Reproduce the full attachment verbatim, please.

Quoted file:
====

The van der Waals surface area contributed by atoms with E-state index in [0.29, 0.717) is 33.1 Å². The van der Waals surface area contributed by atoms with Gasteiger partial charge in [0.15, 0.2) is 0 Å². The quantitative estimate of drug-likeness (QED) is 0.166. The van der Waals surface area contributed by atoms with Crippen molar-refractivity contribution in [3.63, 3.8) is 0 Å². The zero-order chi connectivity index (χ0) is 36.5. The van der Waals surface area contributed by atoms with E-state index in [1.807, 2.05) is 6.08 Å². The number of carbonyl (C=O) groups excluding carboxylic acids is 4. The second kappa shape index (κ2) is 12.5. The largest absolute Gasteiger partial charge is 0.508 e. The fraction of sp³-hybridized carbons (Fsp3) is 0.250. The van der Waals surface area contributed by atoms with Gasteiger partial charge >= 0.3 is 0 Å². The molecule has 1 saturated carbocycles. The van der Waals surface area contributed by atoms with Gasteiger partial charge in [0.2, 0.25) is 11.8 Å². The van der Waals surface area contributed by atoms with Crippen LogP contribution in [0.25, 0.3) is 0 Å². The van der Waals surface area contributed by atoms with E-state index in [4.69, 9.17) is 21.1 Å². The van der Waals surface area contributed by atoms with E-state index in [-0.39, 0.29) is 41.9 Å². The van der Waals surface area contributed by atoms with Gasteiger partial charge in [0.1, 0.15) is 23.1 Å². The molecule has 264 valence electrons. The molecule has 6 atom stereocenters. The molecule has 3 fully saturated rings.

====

The van der Waals surface area contributed by atoms with E-state index in [0.29, 0.717) is 33.1 Å². The van der Waals surface area contributed by atoms with Gasteiger partial charge in [0.15, 0.2) is 0 Å². The quantitative estimate of drug-likeness (QED) is 0.166. The van der Waals surface area contributed by atoms with Crippen molar-refractivity contribution in [3.63, 3.8) is 0 Å². The zero-order chi connectivity index (χ0) is 36.5. The van der Waals surface area contributed by atoms with E-state index in [1.807, 2.05) is 6.08 Å². The number of carbonyl (C=O) groups excluding carboxylic acids is 4. The second kappa shape index (κ2) is 12.5. The largest absolute Gasteiger partial charge is 0.508 e. The fraction of sp³-hybridized carbons (Fsp3) is 0.250. The van der Waals surface area contributed by atoms with Gasteiger partial charge >= 0.3 is 0 Å². The molecule has 1 saturated carbocycles. The van der Waals surface area contributed by atoms with Gasteiger partial charge in [0.2, 0.25) is 11.8 Å². The van der Waals surface area contributed by atoms with Crippen LogP contribution in [0.25, 0.3) is 0 Å². The van der Waals surface area contributed by atoms with E-state index in [4.69, 9.17) is 21.1 Å². The van der Waals surface area contributed by atoms with E-state index in [-0.39, 0.29) is 41.9 Å². The van der Waals surface area contributed by atoms with Gasteiger partial charge in [0.1, 0.15) is 23.1 Å². The molecule has 264 valence electrons. The molecule has 6 atom stereocenters. The molecule has 3 fully saturated rings.